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Blair v The Chief Constable of Sussex Police, Court of Appeal, 15 May 2012

7 June 2012
The issues

Employee training – Personal Protective Equipment at Work Regulations 1992/Regulation 4(3) – difference between effectiveness and appropriateness

The facts

The claimant, Mr Blair, was a serving police officer who on 21 May 2009 broke his ankle and his tibia while he was undertaking an advanced motorcycle course as part of his training with the Sussex police force. He was required to ride off-road on un-metalled tracks but capable of being used by cars and motorcycles. The claimant successfully negotiated his way over the first part of the track but the next part was heavily rutted, the ruts being full of water. During the second part of the track and in the course of endeavouring to change gear, the motorcycle tilted. The claimant lost control and fell with the motorcycle on top of his lower leg. At the time of the incident the claimant was wearing classic clubman boots, known as Alt-berg boots which were issued as a standard item to members of Sussex police force.

Mr Blair alleged that he had been provided with a defective and unsuitable motorcycle contrary to the Provision and Use of Work Equipment Regulations 1998 and with unsuitable boots contrary to the Personal Protective Equipment at Work Regulations 1992. Mr Blair’s claim was dismissed at trial. Dame Janet Smith refused permission to appeal on the unsuitable motorcycle claim but granted permission to appeal the judge’s decision on the boots.

The case of Threlfall v Kingston upon Hull City Council (2010) highlighted that a structured approach to the 1992 Regulations is required. It is first necessary to identify the risk of injury, and then to ask if the equipment in fact provided was, so far as was practicable, effective to prevent or adequately control the risk. It is only if the equipment was effective or it was not practicable to make it effective that there is any need to consider whether the equipment is appropriate within Regulation 4(3)(a) or take account of ergonomic requirements or the claimant’s state of health within Regulation 4(3)(b) .

Unfortunately, the judge did not adopt this structured approach. He recorded (and appeared to accept) the submissions of Ms Mortimer of the Chief Constable that the Alt-berg boots were suitable and appropriate for the risks involved because the condition on which they were being used “was neither at speed nor competitive, nor was there an extreme terrain”.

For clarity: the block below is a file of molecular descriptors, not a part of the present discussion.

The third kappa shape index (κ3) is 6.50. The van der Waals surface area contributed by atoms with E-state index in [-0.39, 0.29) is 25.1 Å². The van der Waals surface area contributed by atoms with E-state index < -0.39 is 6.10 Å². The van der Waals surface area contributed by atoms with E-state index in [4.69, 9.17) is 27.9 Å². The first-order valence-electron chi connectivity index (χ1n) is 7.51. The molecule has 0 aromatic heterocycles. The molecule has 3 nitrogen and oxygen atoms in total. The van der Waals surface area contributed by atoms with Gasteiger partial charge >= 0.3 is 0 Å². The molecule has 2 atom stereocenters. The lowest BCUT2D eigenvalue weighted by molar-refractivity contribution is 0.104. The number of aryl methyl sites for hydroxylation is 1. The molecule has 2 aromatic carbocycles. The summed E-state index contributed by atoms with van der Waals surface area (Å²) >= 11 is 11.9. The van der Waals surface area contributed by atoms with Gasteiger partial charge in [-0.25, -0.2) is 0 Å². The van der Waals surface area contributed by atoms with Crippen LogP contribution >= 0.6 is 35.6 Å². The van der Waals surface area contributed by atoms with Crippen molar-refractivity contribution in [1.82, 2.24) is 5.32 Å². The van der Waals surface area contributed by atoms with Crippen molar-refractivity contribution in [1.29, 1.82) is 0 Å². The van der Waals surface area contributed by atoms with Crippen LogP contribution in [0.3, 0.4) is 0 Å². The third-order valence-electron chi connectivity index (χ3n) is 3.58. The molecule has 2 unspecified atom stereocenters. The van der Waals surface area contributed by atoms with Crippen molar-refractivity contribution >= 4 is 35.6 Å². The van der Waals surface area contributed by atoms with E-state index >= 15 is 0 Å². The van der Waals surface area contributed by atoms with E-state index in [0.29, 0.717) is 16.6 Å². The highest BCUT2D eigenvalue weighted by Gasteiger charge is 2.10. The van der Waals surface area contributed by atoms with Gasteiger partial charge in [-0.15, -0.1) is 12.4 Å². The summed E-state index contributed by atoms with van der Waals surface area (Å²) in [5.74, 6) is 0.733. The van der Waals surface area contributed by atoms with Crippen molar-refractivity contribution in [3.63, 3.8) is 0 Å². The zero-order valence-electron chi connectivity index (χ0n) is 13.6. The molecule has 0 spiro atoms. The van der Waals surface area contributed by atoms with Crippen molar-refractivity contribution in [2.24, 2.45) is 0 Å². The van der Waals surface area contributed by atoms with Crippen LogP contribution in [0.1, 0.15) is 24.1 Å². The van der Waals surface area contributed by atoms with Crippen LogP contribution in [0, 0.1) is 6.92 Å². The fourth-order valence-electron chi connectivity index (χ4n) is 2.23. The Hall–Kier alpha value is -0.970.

The judge was satisfied that the requirement for the regulations were met. Particularly taking into account the circumstances of the case, the extent of the risks that have been foreseen, the nature of the hazards which were known and for which protection was provided, that the requirements under the regulations were complied with and there was no justification or obligation on the employer to provide the degree of protection that was provided by motocross boots compared with those which were supplied.

The claimant appealed on the basis that the judge, although referring to Threlfall had effectively confused effectiveness and appropriateness in assessing suitability of the boots. In addition, he appealed stating that it was for the employer to discharge the burden under the regulations and that this burden had not been discharged.

The decision

It was held that the judge had not asked himself the crucial ‘effectiveness’ question posed by Regulation 4(3). It was held that there can be no doubt that the Alt-berg boots supplied to Mr Blair were not effective to ensure “the prevention of significant injury”. It was then for the defendant to plead and prove that it was not ‘practicable’ for the protective equipment to be used for the prevention of significant injury. This did not occur in the case. There was no plea of lack of practicability nor did the trial judge squarely address the issue as to whether that meant that it was impracticable to use the Alt-berg boots. Therefore, the employer had not discharged the obligation of showing that he did comply with the requirements of the regulations. It was possible (not impractical) to prevent significant injury by providing stronger boots than the Alt-berg boots.

Appeal allowed.

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